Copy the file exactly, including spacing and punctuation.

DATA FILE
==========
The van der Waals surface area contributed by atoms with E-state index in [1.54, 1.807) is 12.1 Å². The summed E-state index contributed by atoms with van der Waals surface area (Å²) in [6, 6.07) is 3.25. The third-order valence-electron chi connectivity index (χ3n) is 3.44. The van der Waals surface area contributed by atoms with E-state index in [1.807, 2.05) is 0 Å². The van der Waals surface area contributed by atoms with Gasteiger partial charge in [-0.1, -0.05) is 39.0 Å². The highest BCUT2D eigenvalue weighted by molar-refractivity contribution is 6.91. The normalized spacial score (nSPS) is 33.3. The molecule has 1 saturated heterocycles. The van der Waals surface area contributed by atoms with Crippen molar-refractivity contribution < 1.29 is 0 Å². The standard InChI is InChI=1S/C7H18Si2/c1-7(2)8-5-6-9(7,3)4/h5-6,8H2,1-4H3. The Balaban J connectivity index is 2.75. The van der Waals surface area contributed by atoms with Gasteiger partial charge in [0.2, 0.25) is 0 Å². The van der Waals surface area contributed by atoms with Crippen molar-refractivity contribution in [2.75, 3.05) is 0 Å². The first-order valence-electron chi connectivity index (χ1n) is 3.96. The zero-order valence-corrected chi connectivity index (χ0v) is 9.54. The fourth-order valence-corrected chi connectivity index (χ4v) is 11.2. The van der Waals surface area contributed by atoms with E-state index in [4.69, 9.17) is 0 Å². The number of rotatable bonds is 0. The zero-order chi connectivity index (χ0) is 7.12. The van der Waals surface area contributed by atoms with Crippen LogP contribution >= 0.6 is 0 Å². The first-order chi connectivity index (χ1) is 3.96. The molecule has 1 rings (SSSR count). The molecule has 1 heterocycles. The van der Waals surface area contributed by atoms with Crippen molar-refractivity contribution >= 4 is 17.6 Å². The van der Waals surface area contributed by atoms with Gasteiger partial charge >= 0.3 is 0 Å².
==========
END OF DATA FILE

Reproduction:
The van der Waals surface area contributed by atoms with E-state index in [1.54, 1.807) is 12.1 Å². The summed E-state index contributed by atoms with van der Waals surface area (Å²) in [6, 6.07) is 3.25. The third-order valence-electron chi connectivity index (χ3n) is 3.44. The van der Waals surface area contributed by atoms with E-state index in [1.807, 2.05) is 0 Å². The van der Waals surface area contributed by atoms with Gasteiger partial charge in [-0.1, -0.05) is 39.0 Å². The highest BCUT2D eigenvalue weighted by molar-refractivity contribution is 6.91. The normalized spacial score (nSPS) is 33.3. The molecule has 1 saturated heterocycles. The van der Waals surface area contributed by atoms with Crippen molar-refractivity contribution < 1.29 is 0 Å². The standard InChI is InChI=1S/C7H18Si2/c1-7(2)8-5-6-9(7,3)4/h5-6,8H2,1-4H3. The Balaban J connectivity index is 2.75. The van der Waals surface area contributed by atoms with Gasteiger partial charge in [0.2, 0.25) is 0 Å². The van der Waals surface area contributed by atoms with Crippen molar-refractivity contribution in [2.75, 3.05) is 0 Å². The first-order valence-electron chi connectivity index (χ1n) is 3.96. The zero-order valence-corrected chi connectivity index (χ0v) is 9.54. The fourth-order valence-corrected chi connectivity index (χ4v) is 11.2. The van der Waals surface area contributed by atoms with E-state index in [4.69, 9.17) is 0 Å². The number of rotatable bonds is 0. The zero-order chi connectivity index (χ0) is 7.12. The van der Waals surface area contributed by atoms with Crippen LogP contribution >= 0.6 is 0 Å². The first-order chi connectivity index (χ1) is 3.96. The molecule has 1 rings (SSSR count). The molecule has 1 heterocycles. The van der Waals surface area contributed by atoms with Crippen molar-refractivity contribution >= 4 is 17.6 Å². The van der Waals surface area contributed by atoms with Gasteiger partial charge >= 0.3 is 0 Å².